On March 21, numerous San Joaquin Valley environmental justice advocates and impacted community members formally declared their intent to seek a court order to remedy years of improper air pollution controls at some of the region’s largest sources of air pollution.
The groups of advocates consist of:
- Central Valley Air Quality Coalition (CVAQC)
- Center on Race, Poverty, and the Environment (CRPE)
- Committee for a Better Arvin
- Committee for a Better Shafter
- Delano Guardians.
“Historically, Arvin has been a city in Kern County that has been forced to bear the brunt of public health harms. As somebody who lives here and heads the Committee for a Better Arvin, I seek better lives for those who are forced to breathe the harmful valley air. With this lawsuit, we hold the Valley Air District accountable and make it clear how seriously we take the health of our community members and all those in Kern County,” said Estela Escoto with the Committee for a Better Arvin.
According to a press release by CVAQC, the San Joaquin Valley is the most polluted air basin in the United States for fine particles (PM2.5) and one of the most polluted for ozone.
“Repeated failure to attain health-protective standards results in approximately $6 billion annually in public health costs, with communities of color and low-income communities bearing the brunt,” CVAQC stated in their press release. “The Emission Reduction Credit (ERC) banking and offset equivalency system program managed by the Valley Air District has prioritized profits for the oil industry and other major pollution sources while socializing the cost onto Valley breathers, especially environmental justice communities. Inaccuracies and loopholes in the ERC program have serious implications for public health and environmental justice.”
The groups sent a formal 60-day notice of intent to sue the San Joaquin Valley Unified Air Pollution Control District (Valley Air District) for violating the Clean Air Act. This action follows the District’s failure to correct its egregious violations of its Emission Reduction Credit (ERC) and offset equivalency program. The notice also comes after the resignation of all 3 public members appointed to the Public Advisory Workgroup tasked with helping resolve deep-rooted problems with the program on July 14, 2022, as a result of being disappointed in the lack of constructive dialogue and real outcomes.
“Year after year, we continuously see low-income communities and communities of color get the worst of the worst when it comes to public health harms. A quick internet search will show you that Kern County is number one in the United States for year-round particle pollution. The Valley Air District knows these numbers and they refuse to seek justice on our behalf. As a result, we must bring forward this lawsuit to bring relief to the neglected communities that need it the most,” said Anabel Marquez with Committee for a Better Shafter.
The press release also provided some background on the ERC program, revealing that the Valley Air District issues permits for new and expanding major sources of air pollution and, under state and federal law, must ensure that new air pollution does not contribute to the air pollution crisis. To accomplish that, new and expanding sources must offset their pollution by providing ERCs. The statement continues by disclosing that many of the ERCs in the Valley are old and do not represent real air pollution reductions,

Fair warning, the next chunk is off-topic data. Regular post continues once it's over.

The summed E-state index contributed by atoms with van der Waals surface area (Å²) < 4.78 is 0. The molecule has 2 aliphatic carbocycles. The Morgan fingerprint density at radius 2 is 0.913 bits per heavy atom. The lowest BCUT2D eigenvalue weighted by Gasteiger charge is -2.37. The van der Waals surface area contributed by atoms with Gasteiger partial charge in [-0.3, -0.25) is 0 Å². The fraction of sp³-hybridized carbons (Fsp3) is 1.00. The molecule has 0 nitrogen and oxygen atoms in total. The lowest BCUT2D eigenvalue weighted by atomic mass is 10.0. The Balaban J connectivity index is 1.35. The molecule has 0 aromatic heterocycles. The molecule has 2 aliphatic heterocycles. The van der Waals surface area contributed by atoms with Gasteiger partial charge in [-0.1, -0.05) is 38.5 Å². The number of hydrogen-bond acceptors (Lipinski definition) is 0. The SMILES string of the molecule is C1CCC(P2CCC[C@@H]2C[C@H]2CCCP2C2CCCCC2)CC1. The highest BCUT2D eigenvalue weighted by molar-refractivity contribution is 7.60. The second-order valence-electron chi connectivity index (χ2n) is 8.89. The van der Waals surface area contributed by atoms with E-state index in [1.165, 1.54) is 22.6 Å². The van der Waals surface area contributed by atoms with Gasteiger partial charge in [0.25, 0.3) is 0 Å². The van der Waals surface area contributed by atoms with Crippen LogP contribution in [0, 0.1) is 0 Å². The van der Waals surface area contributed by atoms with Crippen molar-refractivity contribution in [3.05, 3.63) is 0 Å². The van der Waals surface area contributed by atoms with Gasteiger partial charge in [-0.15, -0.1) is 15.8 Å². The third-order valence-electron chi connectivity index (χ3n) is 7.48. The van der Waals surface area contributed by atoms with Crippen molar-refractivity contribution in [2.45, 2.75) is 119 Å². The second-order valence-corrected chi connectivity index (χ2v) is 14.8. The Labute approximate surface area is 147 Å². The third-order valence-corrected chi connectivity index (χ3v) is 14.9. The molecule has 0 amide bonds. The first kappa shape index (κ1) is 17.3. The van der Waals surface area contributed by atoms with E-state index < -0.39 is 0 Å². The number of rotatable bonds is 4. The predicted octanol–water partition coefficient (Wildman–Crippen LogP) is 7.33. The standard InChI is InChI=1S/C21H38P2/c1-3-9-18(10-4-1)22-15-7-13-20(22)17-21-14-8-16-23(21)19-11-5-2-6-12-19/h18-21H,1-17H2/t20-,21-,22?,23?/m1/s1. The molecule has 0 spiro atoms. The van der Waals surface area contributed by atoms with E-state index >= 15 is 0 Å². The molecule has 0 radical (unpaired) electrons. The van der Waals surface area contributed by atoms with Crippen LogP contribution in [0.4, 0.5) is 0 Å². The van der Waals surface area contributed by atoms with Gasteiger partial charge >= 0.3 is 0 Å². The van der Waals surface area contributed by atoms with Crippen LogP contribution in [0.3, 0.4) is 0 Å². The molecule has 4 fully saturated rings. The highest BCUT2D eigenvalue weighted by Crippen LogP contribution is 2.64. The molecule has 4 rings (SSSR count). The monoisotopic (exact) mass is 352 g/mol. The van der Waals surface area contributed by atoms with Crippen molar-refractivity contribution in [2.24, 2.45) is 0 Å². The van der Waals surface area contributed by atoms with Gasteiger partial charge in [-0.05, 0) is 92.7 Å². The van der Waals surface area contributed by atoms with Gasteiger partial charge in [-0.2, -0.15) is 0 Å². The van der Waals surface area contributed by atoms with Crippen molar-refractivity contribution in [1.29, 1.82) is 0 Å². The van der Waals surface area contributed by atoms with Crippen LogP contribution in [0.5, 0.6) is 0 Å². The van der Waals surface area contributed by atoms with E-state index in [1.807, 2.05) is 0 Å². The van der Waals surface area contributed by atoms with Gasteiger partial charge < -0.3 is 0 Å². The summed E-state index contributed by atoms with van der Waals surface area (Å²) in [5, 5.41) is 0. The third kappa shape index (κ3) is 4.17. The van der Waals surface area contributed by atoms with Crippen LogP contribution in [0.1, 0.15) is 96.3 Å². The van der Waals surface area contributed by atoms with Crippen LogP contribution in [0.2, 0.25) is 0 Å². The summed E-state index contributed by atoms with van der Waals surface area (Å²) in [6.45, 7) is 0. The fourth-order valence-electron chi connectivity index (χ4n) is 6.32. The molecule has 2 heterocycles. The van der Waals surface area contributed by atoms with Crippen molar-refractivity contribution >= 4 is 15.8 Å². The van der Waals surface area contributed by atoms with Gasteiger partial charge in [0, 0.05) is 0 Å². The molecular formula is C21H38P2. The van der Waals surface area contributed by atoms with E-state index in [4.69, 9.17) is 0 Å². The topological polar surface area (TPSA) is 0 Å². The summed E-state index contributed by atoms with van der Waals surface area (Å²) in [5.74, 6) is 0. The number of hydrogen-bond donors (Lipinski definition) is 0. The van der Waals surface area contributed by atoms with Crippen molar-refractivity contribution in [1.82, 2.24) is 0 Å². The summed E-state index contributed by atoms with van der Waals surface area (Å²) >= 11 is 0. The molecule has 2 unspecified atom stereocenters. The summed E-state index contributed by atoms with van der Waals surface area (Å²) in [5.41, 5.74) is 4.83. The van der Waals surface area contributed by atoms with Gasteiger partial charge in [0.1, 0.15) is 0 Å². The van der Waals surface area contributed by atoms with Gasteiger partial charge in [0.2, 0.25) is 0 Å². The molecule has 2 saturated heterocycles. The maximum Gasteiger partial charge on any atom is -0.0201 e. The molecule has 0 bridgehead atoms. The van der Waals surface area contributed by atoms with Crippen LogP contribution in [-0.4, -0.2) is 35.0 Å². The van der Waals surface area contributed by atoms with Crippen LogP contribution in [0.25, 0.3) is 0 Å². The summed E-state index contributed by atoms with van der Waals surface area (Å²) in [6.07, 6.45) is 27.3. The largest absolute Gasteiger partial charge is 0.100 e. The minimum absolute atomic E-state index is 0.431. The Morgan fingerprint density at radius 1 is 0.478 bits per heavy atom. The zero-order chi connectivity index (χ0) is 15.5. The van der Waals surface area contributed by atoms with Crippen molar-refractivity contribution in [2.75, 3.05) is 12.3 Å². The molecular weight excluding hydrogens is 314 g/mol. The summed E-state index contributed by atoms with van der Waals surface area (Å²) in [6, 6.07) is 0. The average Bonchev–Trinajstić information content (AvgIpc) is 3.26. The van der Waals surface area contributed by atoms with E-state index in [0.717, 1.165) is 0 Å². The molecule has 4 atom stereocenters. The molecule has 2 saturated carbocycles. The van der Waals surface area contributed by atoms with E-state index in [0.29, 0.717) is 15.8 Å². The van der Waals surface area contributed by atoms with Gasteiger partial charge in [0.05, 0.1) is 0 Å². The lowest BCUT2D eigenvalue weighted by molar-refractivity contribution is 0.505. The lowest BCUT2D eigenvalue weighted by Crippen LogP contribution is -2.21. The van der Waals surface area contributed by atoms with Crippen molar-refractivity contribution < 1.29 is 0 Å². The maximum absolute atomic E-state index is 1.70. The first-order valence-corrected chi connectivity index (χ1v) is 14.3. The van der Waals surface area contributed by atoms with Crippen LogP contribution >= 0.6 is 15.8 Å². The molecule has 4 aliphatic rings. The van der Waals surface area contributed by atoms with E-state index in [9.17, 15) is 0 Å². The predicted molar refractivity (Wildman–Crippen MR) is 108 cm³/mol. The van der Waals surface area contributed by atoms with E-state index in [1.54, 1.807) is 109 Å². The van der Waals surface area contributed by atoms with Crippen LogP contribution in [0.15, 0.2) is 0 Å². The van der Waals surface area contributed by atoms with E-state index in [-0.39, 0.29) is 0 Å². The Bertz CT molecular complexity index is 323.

“The Valley Air District must demonstrate annually to the U.S. Environmental Protection Agency that its offset program provides equivalent reductions as required by the Clean Air Act. In 2020, an investigation by the California Air Resources Board disclosed widespread corruption and abuse of the District’s equivalency system and the District has since acknowledged that the system no longer provides the reductions that meet federal Clean Air Act requirements,” the CVAQC press release announced.
Additionally, this abuse can be traced back to as early as 2004 and has allowed major sources of air pollution to emit more pollution due to the lack of implementation of mandatory remedies that would have ensured new and expanding sources fully compensate for that air pollution.
“The San Joaquin Valley is overburdened by the worst air pollution in the nation; despite this, the San Joaquin Valley Air Pollution Control District has allowed industrial sources to increase pollution by using nonexistent or invalid emission reductions to claim compliance with the Clean Air Act,” said Grecia Orozco, Staff Attorney for CRPE. “By using unlawful regulatory loopholes, the Air District has sacrificed public health and safety for the sake of industry polluters. By sending this notice letter, communities most impacted by the region’s severe air pollution will hold the district accountable for its misdeeds,”
The group’s 60-day notice letter asks the Valley Air District to correct and resubmit the annual reports, provide the missing historical accounting of the system, and implement automatic remedies upon system failure. Groups will file the lawsuit in federal district court at the end of the 60-day notice period if the Valley Air District fails to comply with the Clean Air Act.
“After decades of watchdogging this corrupt system, we can no longer wait for the San Joaquin Valley Air District to do the right thing by Valley breathers. Bringing this lawsuit is just one way for us to seek long-overdue relief from the ongoing public health crisis caused by air pollution in the San Joaquin Valley, especially for people of color and low-income communities,” said Doctor Catherine Garoupa, Executive Director of the CVAQC.